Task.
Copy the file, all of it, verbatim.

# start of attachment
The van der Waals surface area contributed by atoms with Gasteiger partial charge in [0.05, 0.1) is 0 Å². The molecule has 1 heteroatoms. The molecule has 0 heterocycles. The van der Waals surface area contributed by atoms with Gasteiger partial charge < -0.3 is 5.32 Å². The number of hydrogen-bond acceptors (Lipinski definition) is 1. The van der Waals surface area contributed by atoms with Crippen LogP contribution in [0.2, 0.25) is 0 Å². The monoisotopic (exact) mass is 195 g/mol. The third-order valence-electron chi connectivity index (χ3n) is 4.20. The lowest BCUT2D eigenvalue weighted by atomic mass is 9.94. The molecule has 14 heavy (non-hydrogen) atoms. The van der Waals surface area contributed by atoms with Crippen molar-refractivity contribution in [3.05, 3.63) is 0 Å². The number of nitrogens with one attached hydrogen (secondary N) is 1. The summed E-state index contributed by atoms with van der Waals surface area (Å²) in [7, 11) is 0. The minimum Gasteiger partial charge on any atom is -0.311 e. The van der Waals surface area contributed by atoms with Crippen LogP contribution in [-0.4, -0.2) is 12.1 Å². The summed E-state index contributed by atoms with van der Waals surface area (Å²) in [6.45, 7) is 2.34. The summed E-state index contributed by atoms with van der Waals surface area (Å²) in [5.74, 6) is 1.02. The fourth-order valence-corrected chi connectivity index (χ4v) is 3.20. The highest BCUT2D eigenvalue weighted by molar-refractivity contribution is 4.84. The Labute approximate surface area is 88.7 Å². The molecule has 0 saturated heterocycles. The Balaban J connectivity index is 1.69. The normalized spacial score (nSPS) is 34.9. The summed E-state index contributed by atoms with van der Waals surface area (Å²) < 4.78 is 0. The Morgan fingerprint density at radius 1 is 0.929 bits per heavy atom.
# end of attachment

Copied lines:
The van der Waals surface area contributed by atoms with Gasteiger partial charge in [0.05, 0.1) is 0 Å². The molecule has 1 heteroatoms. The molecule has 0 heterocycles. The van der Waals surface area contributed by atoms with Gasteiger partial charge < -0.3 is 5.32 Å². The number of hydrogen-bond acceptors (Lipinski definition) is 1. The van der Waals surface area contributed by atoms with Crippen LogP contribution in [0.2, 0.25) is 0 Å². The monoisotopic (exact) mass is 195 g/mol. The third-order valence-electron chi connectivity index (χ3n) is 4.20. The lowest BCUT2D eigenvalue weighted by atomic mass is 9.94. The molecule has 14 heavy (non-hydrogen) atoms. The van der Waals surface area contributed by atoms with Crippen molar-refractivity contribution in [3.05, 3.63) is 0 Å². The number of nitrogens with one attached hydrogen (secondary N) is 1. The summed E-state index contributed by atoms with van der Waals surface area (Å²) in [7, 11) is 0. The minimum Gasteiger partial charge on any atom is -0.311 e. The van der Waals surface area contributed by atoms with Crippen LogP contribution in [-0.4, -0.2) is 12.1 Å². The summed E-state index contributed by atoms with van der Waals surface area (Å²) in [6.45, 7) is 2.34. The summed E-state index contributed by atoms with van der Waals surface area (Å²) in [5.74, 6) is 1.02. The fourth-order valence-corrected chi connectivity index (χ4v) is 3.20. The highest BCUT2D eigenvalue weighted by molar-refractivity contribution is 4.84. The Labute approximate surface area is 88.7 Å². The molecule has 0 saturated heterocycles. The Balaban J connectivity index is 1.69. The normalized spacial score (nSPS) is 34.9. The summed E-state index contributed by atoms with van der Waals surface area (Å²) < 4.78 is 0. The Morgan fingerprint density at radius 1 is 0.929 bits per heavy atom.